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Commentary By Marcus A. Winters

Face It, Teacher Quality Matters

Governance, Education, Cities Pre K-12, New York City

In his State of the City address last Thursday, Mayor Bloomberg laid the groundwork for an ambitious plan to reward the city's most effective teachers with substantially higher salaries. If enacted properly, his plan will dramatically improve the education provided to Gotham's kids.

Two decades of empirical research have quantified what parents already know: Great teachers make enormous differences in the lives of their students. A wide body of research shows that to which teacher a child is assigned can mean as much as a grade level's worth of learning for that student in a given year.

Even more importantly, a new study by economists at Harvard and Columbia shows that the "great teacher" effect stays with kids throughout their lives: Students assigned to great teachers are less likely to have an early pregnancy, are more likely to go to college and earn higher salaries as adults.

Yet, the current system in New York City and across the nation fails to distinguish between the best teachers and the worst ones. Typically, more than 98% of teachers are identified as "Satisfactory" or above according to their official evaluations.

Nor is a teacher's compensation based on any consideration of performance. Public school teachers are paid exclusively based on the number of advanced degrees they have earned and the number of years they have spent in the classroom—two factors that research shows are unrelated to classroom effectiveness.

Bloomberg is proposing to replace the current rubber-stamp policy with a system that assesses teacher effectiveness and then acts upon that information by rewarding the best teachers. That's just common sense.

The foundation for the new system would be an evaluation tool that is capable of distinguishing between the system's best and worst teachers. The evaluation would take into account the teacher's observed performance in the classroom according to a rigorous rubric, as well as measures of the teacher's contribution to student standardized test scores. That is, a teacher will finally be evaluated based on what we care about most: his or her performance in the classroom.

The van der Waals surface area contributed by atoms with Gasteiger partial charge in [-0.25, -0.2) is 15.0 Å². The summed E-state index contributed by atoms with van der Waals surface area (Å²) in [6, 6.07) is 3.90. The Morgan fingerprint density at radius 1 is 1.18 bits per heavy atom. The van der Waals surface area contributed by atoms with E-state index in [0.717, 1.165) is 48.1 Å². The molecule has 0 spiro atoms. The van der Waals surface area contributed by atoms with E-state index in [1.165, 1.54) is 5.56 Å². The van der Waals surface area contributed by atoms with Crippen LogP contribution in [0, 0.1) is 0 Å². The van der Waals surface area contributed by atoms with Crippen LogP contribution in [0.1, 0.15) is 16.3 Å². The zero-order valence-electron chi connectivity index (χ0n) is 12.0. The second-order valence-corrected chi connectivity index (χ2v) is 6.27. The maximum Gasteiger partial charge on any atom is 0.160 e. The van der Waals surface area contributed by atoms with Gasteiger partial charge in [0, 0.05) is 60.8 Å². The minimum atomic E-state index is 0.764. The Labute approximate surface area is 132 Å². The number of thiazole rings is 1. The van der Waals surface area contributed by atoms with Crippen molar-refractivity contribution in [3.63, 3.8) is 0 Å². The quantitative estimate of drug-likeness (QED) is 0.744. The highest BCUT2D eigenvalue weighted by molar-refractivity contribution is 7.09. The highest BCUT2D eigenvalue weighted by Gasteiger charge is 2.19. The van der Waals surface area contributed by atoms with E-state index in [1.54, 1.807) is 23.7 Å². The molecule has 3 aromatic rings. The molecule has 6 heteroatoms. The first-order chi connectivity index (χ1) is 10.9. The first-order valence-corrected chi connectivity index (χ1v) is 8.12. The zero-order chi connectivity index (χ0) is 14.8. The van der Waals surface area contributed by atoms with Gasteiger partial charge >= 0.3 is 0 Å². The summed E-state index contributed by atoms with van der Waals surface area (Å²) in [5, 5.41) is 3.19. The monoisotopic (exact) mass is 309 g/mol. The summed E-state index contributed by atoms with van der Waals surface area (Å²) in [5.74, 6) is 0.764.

Teachers who demonstrate themselves to be highly effective for two consecutive years will receive salary increases of $20,000 a year. That substantial raise would provide effective teachers with salaries that are truly competitive with those offered to professionals in the private sector.

It's true that the evidence on the effects of performance-pay programs in the U.S. has been mixed at best. However, the research to date is limited in its scope and has not considered policies similar to what the mayor has proposed.

Thus far, research has focused on short-run gains in student performance due to programs that offer one-time bonuses to teachers based on various measures of their performance. Evidence from the TAP salary ladder program offered in several school systems has been relatively positive, and some research has found positive effects from the ProComp system operating in Denver. However, recent research shows that a program in Nashville and a small pilot program in New York City (very different from the one that the mayor just proposed) had no effects on student achievement.